Governed under military rule for long periods of its history, Pakistan’s July 25 general elections marked the second time a democratically elected, civilian government completed its five-year constitutional term, as per the 1973 constitution, and transferred power to a democratically elected successor. For Pakistan, the goal is...
As Pakistan faces a number of vexing regional and international challenges, Prime Minister Imran Khan will come into office with little foreign policy experience. Whether it’s repairing deteriorating U.S.-Pakistan relations or managing nuclear tensions with India, Khan’s ability to steer foreign policy will depend on his relations with...
On July 25, Pakistanis went to polls, following the first time two successive governments have completed their five-year terms in office. USIP’s Pakistan experts discuss what this election will mean for Pakistani democracy, the role of the military in the electoral process, and the impact on U.S.-Pakistani relations.
On Pakistan’s Election Day, Moeed Yusuf analyzes the significance of the country holding its third democratic election in a row amid a persistent power imbalance between the military and civilian spheres. Concerning U.S. interests, Yusuf says American engagement with Pakistan must go beyond Afghanistan issues, which Islamabad does not view as a top priority.
Later this summer, millions of Pakistani voters will have the opportunity to cast ballots to elect new representatives for the national parliament and provincial assemblies. Pakistan’s political landscape is fractious and has faced major upheavals in the year running up to the vote, leaving considerable uncertainty about the possible outcomes.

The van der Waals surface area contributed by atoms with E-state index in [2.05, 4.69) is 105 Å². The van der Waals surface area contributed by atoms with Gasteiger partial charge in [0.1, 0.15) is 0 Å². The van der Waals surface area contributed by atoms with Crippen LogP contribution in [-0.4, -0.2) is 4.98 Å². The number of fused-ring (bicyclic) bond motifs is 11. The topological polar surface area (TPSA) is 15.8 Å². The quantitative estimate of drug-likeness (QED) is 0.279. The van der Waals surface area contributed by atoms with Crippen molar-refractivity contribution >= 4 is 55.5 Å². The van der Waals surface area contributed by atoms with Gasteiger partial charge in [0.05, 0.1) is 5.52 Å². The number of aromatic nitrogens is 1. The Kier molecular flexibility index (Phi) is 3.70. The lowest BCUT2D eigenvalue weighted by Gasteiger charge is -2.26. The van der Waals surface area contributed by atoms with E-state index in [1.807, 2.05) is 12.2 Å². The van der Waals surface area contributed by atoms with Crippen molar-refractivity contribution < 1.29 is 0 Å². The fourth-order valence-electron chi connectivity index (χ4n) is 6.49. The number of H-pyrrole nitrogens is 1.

In Washington, discussion of the threat of nuclear proliferation mostly focuses on Iran and North Korea. Yet in South Asia, a nuclear stalemate between India and Pakistan persists, with decades of tension that regularly threaten to escalate at a moment’s notice.
While Iran and North Korea dominate Western headlines, tensions between Pakistan and India—two nuclear states that have grown unpredictable—are at the highest levels in over a decade, threatening a potential catastrophic outcome, says Moeed Yusuf.
Tens of thousands of ethnic Pashtuns have held mass protests in Pakistan in the past three months, demanding justice and better governance for their communities. The largely youth-led protests forged an organization, the Pashtun Tahafuz Movement (“tahafuz” means “protection”), that has broadened its goals to include democracy and decentralization of power in Pakistan. The movement reflects demands for change among the roughly 30 million Pashtuns who form about 15 percent of Pakistan’s population, the country’s second-largest ethnic community.
Passage of the eighteenth amendment to Pakistan’s constitution in 2010 was rightly hailed as a major accomplishment. Not only did it devolve significant powers from the central government to the provinces, it also mandated the formation of local governments to bring government closer to the people. It took half a decade for the provinces to set up local governments—and real decision-making authority and financial resources have been even slower to arrive. In this Special Report, Syed Mohammad Ali takes stock of Pakistan’s devolution process and why its success is critical to the long-term prospects of democracy and the cultivation of new generations of democratic leaders.
Pakistan’s government has recently approved mainstreaming of the Federally Administered Tribal Areas (FATA) in an effort to bring the FATA region within the legal and governance structures of the rest...